Oct - 31 - 2011

The Dog Ate My Disk, And Other Tales Of Woe

>Paragraph 1: - Who do you imagine is the intended audience for this essay?

-What is the writer's purpose, do you think?

-What words can you use to describe the tone of the essay?

-Copy (write down) at least 3 specific phrases or sentences from the essay which reflect that tone.

>Paragraph 2: - What categories does Segal (the writer) create for the students' excuses?

-Do the stories/excuses (given by her students) within each category seem believable to you? Why/Why not?

-Make a few comments on your own reaction to the essay.

-Comment on whether or not you would recommend the essay for others to read, and why/why not.

I feel as if the essay "The Dog Ate My Disk, and Other Tales of Woe" is intended for an audience of students and professors. Both parties can relate to the topic of the essay and take something from it. I also feel that the writers' purpose with this essay is to show how far many students will go with the excuses they make up for late and/or miss papers. Showing these excuses in a humorous manner reveals that Professor Segal does not take the excuses serious at all, and manages to laugh at some of the stories she is told. The humor she finds in these stories compliments the light-hearted, comical tone of the essay. The essay can also be described as having a sardonic tone. I first noticed a sardonic tone in the essay in paragraph two through a rhetorical question that reads, "What heartless teacher would dare to question a student's grief or veracity?". The most apparent tone of the essay, comical, is also revealed in paragraph two when Segal states that "The death of the grandfather/grandmother is, of course, the grandmother of all excuses.". Segal talks about a serious topic, lying, in the essay while keeping a light-hearted tone. By opening the essay with a humorous image for the reader. This example reads, "Taped to the door of my office is a cartoon that features a cat explaining to his feline teacher,"The dog ate my homework." These three tones are revealed in the first two paragraphs and stay apparent throughout the rest of the essay.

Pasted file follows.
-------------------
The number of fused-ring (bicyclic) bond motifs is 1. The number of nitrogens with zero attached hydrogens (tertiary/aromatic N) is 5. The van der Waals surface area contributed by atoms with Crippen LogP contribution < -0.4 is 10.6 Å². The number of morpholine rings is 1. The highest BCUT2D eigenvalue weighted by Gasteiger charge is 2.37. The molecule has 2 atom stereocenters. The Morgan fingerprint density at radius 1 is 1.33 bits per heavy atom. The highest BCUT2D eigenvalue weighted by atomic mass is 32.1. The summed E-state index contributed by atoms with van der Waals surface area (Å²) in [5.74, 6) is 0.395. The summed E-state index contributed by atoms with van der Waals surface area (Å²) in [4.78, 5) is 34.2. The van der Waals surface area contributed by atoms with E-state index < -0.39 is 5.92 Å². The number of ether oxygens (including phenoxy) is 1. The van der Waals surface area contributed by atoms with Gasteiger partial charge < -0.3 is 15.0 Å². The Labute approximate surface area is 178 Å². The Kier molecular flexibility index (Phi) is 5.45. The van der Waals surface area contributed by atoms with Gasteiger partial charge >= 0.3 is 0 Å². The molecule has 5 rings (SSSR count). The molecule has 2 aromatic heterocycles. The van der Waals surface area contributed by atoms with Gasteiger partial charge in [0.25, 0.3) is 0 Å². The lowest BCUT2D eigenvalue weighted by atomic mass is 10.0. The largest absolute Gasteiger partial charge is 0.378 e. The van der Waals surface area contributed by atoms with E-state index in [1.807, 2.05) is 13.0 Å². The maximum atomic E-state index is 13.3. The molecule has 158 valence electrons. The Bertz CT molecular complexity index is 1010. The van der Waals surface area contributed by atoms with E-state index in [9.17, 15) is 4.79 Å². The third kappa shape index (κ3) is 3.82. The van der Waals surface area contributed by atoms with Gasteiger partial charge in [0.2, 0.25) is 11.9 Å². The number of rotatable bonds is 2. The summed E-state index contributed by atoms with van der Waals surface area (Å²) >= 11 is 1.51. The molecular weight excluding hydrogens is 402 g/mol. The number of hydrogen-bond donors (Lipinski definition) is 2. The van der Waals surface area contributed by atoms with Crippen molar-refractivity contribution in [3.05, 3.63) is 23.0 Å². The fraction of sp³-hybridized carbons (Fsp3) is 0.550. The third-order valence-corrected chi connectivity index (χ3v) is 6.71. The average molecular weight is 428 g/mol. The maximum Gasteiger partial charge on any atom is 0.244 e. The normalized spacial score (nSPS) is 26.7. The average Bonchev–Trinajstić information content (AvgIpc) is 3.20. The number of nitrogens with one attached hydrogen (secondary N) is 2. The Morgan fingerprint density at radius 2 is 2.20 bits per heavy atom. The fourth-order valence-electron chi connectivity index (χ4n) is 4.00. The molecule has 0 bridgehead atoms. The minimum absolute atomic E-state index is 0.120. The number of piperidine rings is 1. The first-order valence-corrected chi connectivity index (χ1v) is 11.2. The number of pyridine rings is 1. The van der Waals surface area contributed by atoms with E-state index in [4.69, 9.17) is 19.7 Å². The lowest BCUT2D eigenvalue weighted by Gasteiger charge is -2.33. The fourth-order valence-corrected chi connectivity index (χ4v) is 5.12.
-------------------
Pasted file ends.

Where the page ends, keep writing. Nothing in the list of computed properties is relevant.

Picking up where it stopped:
Segal creates five categories for the excuses she recieves from students. These categories are 'The Family', 'The Best Friend', 'The Evils of Dorm Life', 'The Evils of Technology', and 'The Totally Bizarre'. Segal uses the stories within each category to creatively display the fact that all excuses begin to sound very much alike, and even more unbelievable the more of them that she hears. Some of the stories told by Segals' former students are obviously lies. Segal tells a story where a student is supposedly cut by her neighbor's chainsaw because it flew across the yard and hit her hand. Because of the fact that a chainsaw does not have a saw to fly off and make the student a victim, and also the observation by Segal that the student showed up to class with a bandage on the opposite hand of the one she claimed had been hurt, it is obvious this student is lying. Some of the excuses made up by the students are perfectly normal excuses, but, because of the students past performance and showing that they are not consistent at all it becomes harder to believe the plausible story presented. After reading the essay I began to think that teachers are not as naive as we students may think they are. I am also surprised at the amount of effort some students will put towards making excuses for not doing their homework instead of just doing the assignment in the first place. I like the angle Segal used to tell the audience that the excuses students make up sound insane at times. I would rather take a zero on a paper without giving excuses and embarassing myself. I would reccomend this story for other students to read to maybe open thier eyes to how they can sound and also encourage them to think twice before making up a rediculous story to cover up thier laziness. I would reccomend the essay for other professors simply because they would be able to relate to the point of view and also see the humor in the students' stories.

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